In evaluating a motion to dismiss under Rule 12(b)(1) for lack of subject matter jurisdiction, a court must "assume the truth of all material factual allegations in the complaint and ‘construe the complaint liberally, granting plaintiff the benefit of all inferences that can be derived from the facts alleged.’ " Am. Nat'l Ins. Co. v. FDIC , 642 F.3d 1137, 1139 (D.C. Cir. 2011) (citation omitted). "Nevertheless, ‘the court need not accept factual inferences drawn by plaintiffs if those inferences are not supported by facts alleged in the complaint, nor must the Court accept plaintiff's legal conclusions.’ " Disner v. United States , 888 F.Supp.2d 83, 87 (D.D.C. 2012) (citation omitted). Importantly, the court "is not limited to the allegations of the complaint." Hohri v. United States , 782 F.2d 227, 241 (D.C. Cir. 1986), vacated on other grounds , 482 U.S. 64, 107 S.Ct. 2246, 96 L.Ed.2d 51 (1987). Rather, a court may consider "relevant facts found outside of the complaint" when resolving a Rule 12(b)(1) motion to dismiss for lack of jurisdiction. Mendoza v. Perez , 754 F.3d 1002, 1016 n.9 (D.C. Cir. 2014). 2. Rule 12(b)(6)
A motion to dismiss under Rule 12(b)(6) for failure to state a claim "tests the legal sufficiency of a complaint." Browning v. Clinton , 292 F.3d 235, 242 (D.C. Cir. 2002). "To survive a motion to dismiss, a complaint must contain sufficient factual matter, accepted as true, to state a claim to relief that is plausible on its face." Ashcroft v. Iqbal , 556 U.S. 662, 678, 129 S.Ct. 1937, 173 L.Ed.2d 868 (2009) (internal quotation marks and citation omitted). In most instances, when deciding a Rule 12(b)(6) motion, a court may "consider only the facts alleged in the complaint, any documents either attached to or incorporated in the complaint and matters of which [the Court] may take judicial notice." E.E.O.C. v. St. Francis Xavier Parochial Sch. , 117 F.3d 621, 624 (D.C. Cir. 1997). Additionally, "the Court may consider documents specifically referenced in the complaint where the authenticity of the document is not questioned." United Mine Workers of Am., Int'l Union v. Dye , No. CIV.A. 06–1053(JDB), 2006 WL 2460717, at *6 (D.D.C. Aug. 23, 2006) ; New York State Bar Ass'n v. F.T.C. , 276 F.Supp.2d 110, 114 n.6 (D.D.C. 2003) (noting that "a document is not ‘outside’ the complaint if the complaint specifically refers to the document and if its authenticity is not questioned.") (quoting Cooper v. Pickett , 137 F.3d 616, 622–23 (9th Cir. 1997) ).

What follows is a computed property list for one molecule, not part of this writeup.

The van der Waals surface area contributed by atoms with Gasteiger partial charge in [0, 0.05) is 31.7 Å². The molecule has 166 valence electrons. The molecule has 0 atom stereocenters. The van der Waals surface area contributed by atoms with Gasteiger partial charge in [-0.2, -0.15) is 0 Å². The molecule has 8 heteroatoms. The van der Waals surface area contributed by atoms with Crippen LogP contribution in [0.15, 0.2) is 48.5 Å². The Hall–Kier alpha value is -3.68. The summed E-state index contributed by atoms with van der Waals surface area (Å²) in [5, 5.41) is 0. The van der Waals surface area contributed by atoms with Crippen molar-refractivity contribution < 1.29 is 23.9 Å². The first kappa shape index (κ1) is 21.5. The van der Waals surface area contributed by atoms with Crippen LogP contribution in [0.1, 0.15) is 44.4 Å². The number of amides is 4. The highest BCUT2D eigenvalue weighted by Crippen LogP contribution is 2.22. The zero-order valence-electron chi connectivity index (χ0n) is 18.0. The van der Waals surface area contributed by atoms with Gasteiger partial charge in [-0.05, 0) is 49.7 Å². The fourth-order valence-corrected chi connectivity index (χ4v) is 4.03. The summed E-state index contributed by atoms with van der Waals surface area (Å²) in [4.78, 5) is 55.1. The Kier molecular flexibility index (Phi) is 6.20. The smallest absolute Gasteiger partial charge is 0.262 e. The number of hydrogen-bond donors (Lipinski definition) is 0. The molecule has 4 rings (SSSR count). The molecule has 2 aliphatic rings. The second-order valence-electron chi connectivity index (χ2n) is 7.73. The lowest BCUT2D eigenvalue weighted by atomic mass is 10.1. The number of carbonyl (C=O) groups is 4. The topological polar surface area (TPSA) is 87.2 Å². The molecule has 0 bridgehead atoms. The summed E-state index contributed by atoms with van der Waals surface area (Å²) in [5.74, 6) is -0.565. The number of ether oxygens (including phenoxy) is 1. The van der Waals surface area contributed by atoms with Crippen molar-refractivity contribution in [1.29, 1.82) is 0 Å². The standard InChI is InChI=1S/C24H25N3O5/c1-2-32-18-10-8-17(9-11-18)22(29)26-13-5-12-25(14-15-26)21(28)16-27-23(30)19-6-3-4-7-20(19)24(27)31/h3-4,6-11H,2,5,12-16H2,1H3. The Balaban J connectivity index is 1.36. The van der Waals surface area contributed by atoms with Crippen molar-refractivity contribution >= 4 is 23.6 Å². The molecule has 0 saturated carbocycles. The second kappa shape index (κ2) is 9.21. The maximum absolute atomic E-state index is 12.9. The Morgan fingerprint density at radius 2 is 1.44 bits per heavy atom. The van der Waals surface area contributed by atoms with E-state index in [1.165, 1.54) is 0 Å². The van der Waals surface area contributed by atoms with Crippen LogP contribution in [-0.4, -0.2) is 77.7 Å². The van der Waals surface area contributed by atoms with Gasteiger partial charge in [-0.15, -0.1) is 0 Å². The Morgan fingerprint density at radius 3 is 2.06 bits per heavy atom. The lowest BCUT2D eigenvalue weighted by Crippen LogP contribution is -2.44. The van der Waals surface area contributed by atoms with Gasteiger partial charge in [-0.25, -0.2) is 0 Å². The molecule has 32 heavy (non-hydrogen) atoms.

Resolving Defendant's motion on the exhaustion issue requires the court to consider two documents outside of the Corrected Complaint: (1) Plaintiff's EEO charge; and (2) Defendant's "Notice of Acceptance of Discrimination Complaint" ("Determination Letter"). Plaintiff has not challenged the authenticity of these two documents, and references the EEO charge in his Corrected Complaint (Corrected Compl. ¶ 1). Plaintiff also refers to the Determination Letter in his Corrected Complaint (Id. ¶¶ 1, 3), and repeatedly cites to the Letter in the opposition papers he filed in response to Defendant's first motion to dismiss. (See ECF No. 10, Pls. Response, pp. 4, 6–7, 9; ECF No. 12, Plaintiff's Clarification Motion, p. 3). Thus, the authenticity of that document is not at issue.
Defendant seeks dismissal on the grounds that: (1) this court does not have jurisdiction to consider Plaintiff's claims relating to his security clearance; and (2) Plaintiff failed to exhaust his administrative remedies with respect to his claims regarding racial/national origin epithets and physical assaults.
1. Disparate Treatment—Security Clearance